- NATO Kosovo Force
- Operation Allies Refuge
- Operation Enduring Freedom
- Operation Freedom’s Sentinel
- Operation Inherent Resolve
- Operation Iraqi Freedom
- Operation New Dawn
- Operation Octave Shield
- Operation Odyssey Lightning
- Operation Spartan Shield
- Task Force Sinai
- U.S. Africa Command Operations
- U.S. Central Command operations
- The People Behind The Sacrifice
Army Staff Sgt. Frederick L. Miller Jr.
Died September 20, 2003 Serving During Operation Iraqi Freedom
27, of Hagerstown, Ind.; assigned to Troop K, 3rd Squadron, 3rd Armored Cavalry Regiment, Fort Carson, Colo.; killed while on security patrol Sept. 20 in Ramadi, Iraq. His vehicle was hit by an improvised explosive device.
Staff Sgt. Frederick L. Miller Jr. was going to be a dad for a third time. His wife, Jamie, told him the good news — that daughters Haley and Sierra would be getting a brother in December — after he had been sent overseas.
Miller, 27, of Hagerstown, Ind., died Sept. 20 in an explosion while on patrol outside Ramadi, Iraq. He was stationed at Fort Carson. Miller joined the Army after graduating from high school in 1994. He re-enlisted after the 2001 terrorist attacks, said his mother, Anne Miller.
“He had a job to do, and that’s what he was going to do,” she said. “I tried to talk him out of it, but he wouldn’t.”
Jolene Miller said her brother was enthusiastic about his Army service, but that his tone had changed in an e-mail she received from him shortly before he was killed.
“He said things were getting worse out there,” she said, “and that he was scared.”
— Associated Press
Sergeant remembered as good soldier, husband, friend
FREEHOLD, N.J. — Frederick Miller had completed one tour of duty in the Army and had already been honorably discharged when the terrorist attacks of Sept. 11, 2001, took place.
The events of that day inspired the New Jersey native to join the military again so that he could do his part.
“This patriot could not just stand by and watch,” Brig. Gen. Michael Mazzucchi said Monday.
The Army staff sergeant was remembered at a solemn funeral service as a good soldier, friend and husband. Miller, 27, was killed Sept. 20 while on a security patrol in Iraq. He attended high school in Richmond, Ind., after moving there as a teenager in the early 1990s.
“He gave the ultimate sacrifice while liberating Iraq,” said Mazzucchi, who is stationed at Fort Monmouth.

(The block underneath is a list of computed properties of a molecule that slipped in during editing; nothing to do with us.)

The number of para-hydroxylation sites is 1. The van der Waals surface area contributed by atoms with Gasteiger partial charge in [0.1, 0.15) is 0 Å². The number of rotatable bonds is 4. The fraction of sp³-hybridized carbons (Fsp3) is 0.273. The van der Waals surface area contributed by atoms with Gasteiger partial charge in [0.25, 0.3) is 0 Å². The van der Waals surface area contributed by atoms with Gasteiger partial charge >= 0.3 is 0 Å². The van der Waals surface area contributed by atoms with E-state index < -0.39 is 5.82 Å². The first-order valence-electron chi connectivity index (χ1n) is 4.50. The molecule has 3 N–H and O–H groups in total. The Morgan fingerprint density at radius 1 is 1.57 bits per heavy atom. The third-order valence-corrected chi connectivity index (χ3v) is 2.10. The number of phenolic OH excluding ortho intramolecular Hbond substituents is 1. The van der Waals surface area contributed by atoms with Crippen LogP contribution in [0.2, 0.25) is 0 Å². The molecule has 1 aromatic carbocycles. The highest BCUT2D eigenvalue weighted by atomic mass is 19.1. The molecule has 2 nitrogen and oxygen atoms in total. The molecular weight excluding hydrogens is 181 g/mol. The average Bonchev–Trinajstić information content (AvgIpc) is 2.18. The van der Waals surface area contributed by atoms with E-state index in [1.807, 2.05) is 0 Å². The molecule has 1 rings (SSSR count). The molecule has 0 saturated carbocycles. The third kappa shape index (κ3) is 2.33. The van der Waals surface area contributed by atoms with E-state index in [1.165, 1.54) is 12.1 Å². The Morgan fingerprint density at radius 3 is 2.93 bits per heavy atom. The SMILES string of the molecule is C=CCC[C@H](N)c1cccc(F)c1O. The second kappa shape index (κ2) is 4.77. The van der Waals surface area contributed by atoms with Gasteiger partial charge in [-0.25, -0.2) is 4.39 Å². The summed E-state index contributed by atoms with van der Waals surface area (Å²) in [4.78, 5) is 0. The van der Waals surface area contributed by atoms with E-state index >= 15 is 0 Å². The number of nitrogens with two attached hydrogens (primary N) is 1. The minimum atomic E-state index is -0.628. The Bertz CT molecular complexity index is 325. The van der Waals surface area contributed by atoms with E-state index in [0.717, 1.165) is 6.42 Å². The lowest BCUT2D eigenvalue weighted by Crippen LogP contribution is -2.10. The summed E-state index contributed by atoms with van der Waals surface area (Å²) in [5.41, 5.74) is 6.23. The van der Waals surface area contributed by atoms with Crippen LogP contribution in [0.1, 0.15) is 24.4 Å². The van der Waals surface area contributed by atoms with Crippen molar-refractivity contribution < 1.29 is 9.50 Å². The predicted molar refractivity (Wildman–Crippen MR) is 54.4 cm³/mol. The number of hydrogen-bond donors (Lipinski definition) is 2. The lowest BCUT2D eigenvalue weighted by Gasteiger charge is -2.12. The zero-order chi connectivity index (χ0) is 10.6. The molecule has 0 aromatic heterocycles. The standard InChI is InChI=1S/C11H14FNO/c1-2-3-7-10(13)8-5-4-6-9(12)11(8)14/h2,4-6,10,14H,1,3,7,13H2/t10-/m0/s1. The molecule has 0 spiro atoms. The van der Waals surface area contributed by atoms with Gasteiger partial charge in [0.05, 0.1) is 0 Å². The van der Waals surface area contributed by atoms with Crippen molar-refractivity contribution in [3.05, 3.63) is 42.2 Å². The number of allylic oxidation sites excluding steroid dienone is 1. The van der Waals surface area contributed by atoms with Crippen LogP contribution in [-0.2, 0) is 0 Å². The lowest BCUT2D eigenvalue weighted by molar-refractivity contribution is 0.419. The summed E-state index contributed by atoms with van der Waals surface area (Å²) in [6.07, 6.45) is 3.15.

During the service, Miller was posthumously awarded the Bronze Star, Purple Heart and Meritorious Service medals.
Miller’s service record was read aloud, and then Mazzucchi knelt on one knee to present the medals to Miller’s widow, Jamie. She is expecting the couple’s third child in December. They also had two daughters.
Army officers and Freehold police stood at attention and saluted as Miller’s flag-draped coffin was carried into the brisk morning air by a military honor guard.
He was buried with military honors at the Brig. Gen. William C. Doyle Memorial Veterans Cemetery in Arneytown. “Taps” was played, and soldiers fired a salute at the graveside ceremony.
Miller was killed while traveling in a Humvee on a highway in Ramadi. A homemade bomb exploded near the vehicle in which he was a passenger.
“A life we loved has been torn from us,” the Rev. Myrna Bethke told mourners.
Bethke told Miller’s family and friends that the soldier’s death was a reminder that faraway events can have a terrible impact.
“We have found that what happens in one place does indeed affect us all,” she said.
The minister told them to celebrate Miller’s life even as they go through grief.
Pictures of Miller with his loved ones and some showing him during his military career were on display in the funeral home. A wreath of red and white carnations in the shape of a U.S. flag lay near the casket.
Family members recalled him as a fun-loving man who liked to spend time outdoors with his family.
Miller was based at Fort Carson, Colo., before being sent to Iraq in April. Jamie Miller also served in the Army, and the couple were stationed together in Bosnia.
Miller was born in Jackson Township, N.J., and attended school there before moving to Indiana with his parents, two brothers and sister as a teenager.